Using Pesticides in a Regulated Market

Knowing which pesticides you can’t use, to avoid failing mandatory state testing, is just as important as knowing which ones you can use safely to pass required testing. Most states with regulated markets have strict limitations on the pesticides that can be used in cannabis cultivation. Pesticide use in the cultivation of cannabis is the most strictly regulated in the agriculture industry; the pesticides allowed for use in cannabis cultivation are far more limited than any other crop.

Photo: Michelle Tribe, Flickr

Just because a product is certified organic does not mean that it can be used, or that it is safe to be consumed or ingested. Oftentimes when cannabis flower alone is tested it will not fail or show a detectable amount of pesticides or heavy metals. However, when that flower is turned into concentrates, banned substances are then detected in testing, leading to test failures.

Cannabis cultivation facilities that are located on land that was previously used for conventional agriculture, or located near vineyards or other agricultural crops that are heavily sprayed with harmful pesticides, run a very high-risk failing testing. This is because of either spray drift from nearby agriculture, or residual pesticides and heavy metals left in the soil from previous crops that were using pesticides banned for cannabis cultivation. Accordingly, if you’re going to be growing outdoors or in a greenhouse, it is imperative that you get a soil and water test prior to cultivation, so you can determine if there is any potential for test failures due to pesticides or heavy metals in the soil or water in that area. 

Proper Application – Using the Right Tools in the Right Way at the Right Time

One of the most important factors in pest management is proper identification of pests and proper application and coverage of pesticides. It does not require an entomology degree to identify insects, these days there is a lot of information online that can help you identify cannabis pests. Proper identification of insects can make the difference between success and failure. With a good eye and a microscope, if you do your research, you can control most insects in your garden.

In order to control pests in your garden you must get proper coverage of the foliage of the plant when you are applying pesticides. There are different types of equipment that are commonly used to apply pesticides in cannabis cultivation: backpack sprayers, foggers, and airless paint sprayers are the most common. An alternative method involves using an automated dosing system such as a dosatron, which injects fertilizer or pesticides at a specific ratio into your water lines, allowing you to use only the exact amount of pesticide you need. That way you avoid wasting money on unused pesticides. It is also safer for employees because it minimizes employee exposure, since there is no mixing required, and it allows for a large volume to be sprayed, without refilling a tank or a backpack sprayer.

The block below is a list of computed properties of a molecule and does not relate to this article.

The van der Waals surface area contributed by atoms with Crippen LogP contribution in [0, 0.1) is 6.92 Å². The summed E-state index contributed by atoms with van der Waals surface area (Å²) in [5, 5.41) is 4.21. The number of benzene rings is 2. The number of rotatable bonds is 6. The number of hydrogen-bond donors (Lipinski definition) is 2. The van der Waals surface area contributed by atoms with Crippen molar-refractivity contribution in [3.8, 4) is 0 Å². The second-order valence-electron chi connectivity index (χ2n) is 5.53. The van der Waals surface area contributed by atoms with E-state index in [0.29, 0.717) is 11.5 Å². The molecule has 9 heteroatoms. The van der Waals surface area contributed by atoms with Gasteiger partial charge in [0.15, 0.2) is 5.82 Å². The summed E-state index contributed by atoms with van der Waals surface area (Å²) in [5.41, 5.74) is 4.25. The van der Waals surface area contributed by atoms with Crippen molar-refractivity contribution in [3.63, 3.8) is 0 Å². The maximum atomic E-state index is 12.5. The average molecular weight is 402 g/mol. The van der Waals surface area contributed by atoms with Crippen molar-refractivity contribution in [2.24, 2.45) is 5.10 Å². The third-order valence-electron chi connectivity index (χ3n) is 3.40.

No matter what you are using you must ensure you get the proper coverage on your plants in order to control pests. The temperature and humidity of your cultivation area, as well as the PH and temperature of the pesticide solution, all factor into the success of your IPM. For example, PFR 97 needs to be applied at a higher humidity range, around 70% to be most effective. In some areas this is not possible so repeated applications may be required to ensure the application is effective. A high PH or alkaline PH can cause alkaline hydrolysis which will make your pesticide solution less effective and will dictate how long your pesticides remain effective after they are mixed. It is therefore important to use your pesticide solution as soon as you make it; don’t let it sit around for long periods of time before use or it will be less effective.

In cannabis cultivation there are two different primary growth cycles: vegetative and flower. These cycles require different IPM strategies. In general, during the flowering cycle, pesticides should not be applied after the second week, with some limited exceptions i.e. for outdoor cultivation there is a longer window to spray since the flower set takes longer than a plant being grown inside, or in a light deprivation greenhouse, where there is a 12/12 flowering cycle.

Starting with an immaculate vegetation room is crucial to maintaining pest and mold free plants in the flowering cycle.

For the vegetative (non-flowering) cycle, a strict rotation of foliage spray applications targeting not only pests, but also molds and pathogens, will be necessary to avoid a quick onset of infestation. Starting with an immaculate vegetation room is crucial to maintaining pest and mold free plants in the flowering cycle. Preventative sprays that are safe for use include: safer soap (contact kill) for soft bodied chewing insects; Regalia (biological control) for powdery mildew; and PFR 97 (biological control) for soft bodied chewing insects. It is also helpful to spray kelp, which strengthens the cell walls of plants, making the plant healthier, and thus enabling the plant to better defend itself from pests and diseases. Also, Bacillus thuringiensis (Bt) is useful to prevent or kill caterpillars.